Relationships and your acting career (part two)

July 11, 2016

 

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Relationships are familiar

As easy as it would be to put the blame on your significant other for distracting you from your career, you can’t. Just like with family, it comes down to you and your personal choice.

Whether it’s blatant or more subtle, your relationship can only be a distraction if you choose to let it be. After all, you have the power to work on your relationship and to change the relationship. You have the power to set boundaries, find balance and have a healthy relationship.

However, many actors choose to let an unhealthy relationship become a distraction to their career…and the main reason why, as always, is fear.

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Working toward a relationship, even an unhealthy, unstable one, is often more familiar and more comfortable than entering into the unknown territory of an acting career.

Many of us play a similar role in our relationships as we do in our family. If you’re the point person in your family, chances are you’re the point person in your relationship. If you’re more dependent on your family, you probably expect the same from your partner. If you felt abandoned by your family or if you were left on your own, you might either be very independent or very insecure in your relationship. We can identify with these particular roles and responsibilities and we seek solace in their predictability.

When we take on these roles in relationships, they can become very comforting and familiar. Having a relationship can provide a wonderful escape from your acting career. Whether it’s going out to dinner, cuddling on the couch, making love, talking and yes, even working on your relationship, it’s a welcome reprieve from your career. It feels better for the moment and it’s easy to get wrapped up in that feeling.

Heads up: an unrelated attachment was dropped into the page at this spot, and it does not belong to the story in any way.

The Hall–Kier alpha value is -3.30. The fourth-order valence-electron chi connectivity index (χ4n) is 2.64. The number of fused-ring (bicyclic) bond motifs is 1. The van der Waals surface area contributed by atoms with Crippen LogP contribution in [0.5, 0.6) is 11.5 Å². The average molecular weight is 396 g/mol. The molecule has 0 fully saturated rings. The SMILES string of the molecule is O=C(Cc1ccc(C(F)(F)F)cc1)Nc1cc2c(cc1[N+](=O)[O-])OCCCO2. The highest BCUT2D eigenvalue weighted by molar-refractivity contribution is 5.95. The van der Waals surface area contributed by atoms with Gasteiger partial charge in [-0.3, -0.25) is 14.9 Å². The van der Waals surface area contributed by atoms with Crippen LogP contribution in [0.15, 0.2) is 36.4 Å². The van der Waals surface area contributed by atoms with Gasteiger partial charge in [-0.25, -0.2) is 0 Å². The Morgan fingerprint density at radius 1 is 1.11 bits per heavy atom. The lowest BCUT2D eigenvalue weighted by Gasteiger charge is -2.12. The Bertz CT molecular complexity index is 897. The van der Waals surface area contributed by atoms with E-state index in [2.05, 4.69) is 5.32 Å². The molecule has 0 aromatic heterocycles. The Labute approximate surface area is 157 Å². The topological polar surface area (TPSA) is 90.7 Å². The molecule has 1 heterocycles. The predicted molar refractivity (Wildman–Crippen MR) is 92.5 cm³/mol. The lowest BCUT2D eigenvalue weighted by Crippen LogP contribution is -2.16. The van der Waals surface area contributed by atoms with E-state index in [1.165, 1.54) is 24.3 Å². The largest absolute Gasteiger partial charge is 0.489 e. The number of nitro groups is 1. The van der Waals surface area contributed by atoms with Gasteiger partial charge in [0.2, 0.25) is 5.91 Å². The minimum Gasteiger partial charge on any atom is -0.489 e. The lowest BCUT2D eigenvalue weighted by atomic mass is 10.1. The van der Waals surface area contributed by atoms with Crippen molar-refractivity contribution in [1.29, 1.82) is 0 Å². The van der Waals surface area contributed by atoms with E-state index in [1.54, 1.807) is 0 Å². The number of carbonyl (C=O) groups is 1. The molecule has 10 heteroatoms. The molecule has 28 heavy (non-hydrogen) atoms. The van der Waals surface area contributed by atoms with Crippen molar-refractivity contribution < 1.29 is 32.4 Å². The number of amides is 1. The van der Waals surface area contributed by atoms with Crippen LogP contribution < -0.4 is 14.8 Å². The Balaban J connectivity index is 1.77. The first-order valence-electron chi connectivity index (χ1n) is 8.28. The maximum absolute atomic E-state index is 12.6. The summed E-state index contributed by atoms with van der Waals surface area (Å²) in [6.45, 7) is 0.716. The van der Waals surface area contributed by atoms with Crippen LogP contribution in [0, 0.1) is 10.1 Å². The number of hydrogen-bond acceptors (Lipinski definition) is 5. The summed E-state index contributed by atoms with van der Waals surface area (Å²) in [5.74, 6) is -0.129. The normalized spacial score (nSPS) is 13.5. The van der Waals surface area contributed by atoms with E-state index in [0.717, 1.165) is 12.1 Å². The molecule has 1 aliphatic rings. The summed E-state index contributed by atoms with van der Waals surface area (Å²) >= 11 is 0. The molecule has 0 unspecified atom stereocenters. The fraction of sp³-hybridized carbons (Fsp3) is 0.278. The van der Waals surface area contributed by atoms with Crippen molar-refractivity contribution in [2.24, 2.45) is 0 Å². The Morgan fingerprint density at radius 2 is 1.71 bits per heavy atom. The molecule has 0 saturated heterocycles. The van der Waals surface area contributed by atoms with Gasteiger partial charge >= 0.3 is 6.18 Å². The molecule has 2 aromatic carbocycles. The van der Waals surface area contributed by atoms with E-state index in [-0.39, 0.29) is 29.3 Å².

I’m not saying that’s a bad thing, but you can’t do it all the time. If acting is important to you, then your acting career must be your first priority. That doesn’t mean you can’t have a relationship as well. You simply need to find a balance.

Finding balance

Okay, after reading all of this, many of you are probably terrified of having a relationship while you pursue an acting career. Don’t be as it can be done. Here are a few simple tips to help you maintain balance in your relationship and to ensure that your relationship doesn’t become a distraction to your career.

Be upfront about your want

Know what your priorities are and share them with your partner. Tell them how focused, determined and passionate you are about being an actor. You also need to acknowledge, respect and embrace your partner’s goals, dreams and ambitions as well.

Talk about your life as an actor

Communicate to your partner about the time, commitment and sacrifices that an acting career requires so they know what to expect. Also, learn to be a good listener. To be a good actor, you need to be a good listener. The same is true in a healthy relationship.

Be with someone who’s supportive 

It’s important that you have a relationship with someone compatible who “gets” you and what you’re doing. Make sure you’re with someone who is loving, compassionate, understanding and for God’s sake, not someone who is needy! Your acting career is needy enough. Remember though, that support is a two-way street. If you want your partner to encourage you in your pursuit, then you must encourage them in their pursuit.

Set boundaries

As I said, it’s easy for you to get lost in the comfort of your relationship. Be aware of it. Make sure that while you make time for your partner, you also make time for your career work. Sit down with your partner and discuss each other’s career needs.

You need to let them know that you will need time and space — physical and emotional — to put toward your career. You have to also respect that they will need time and space for their own career as well. Make rules and try to stick by them.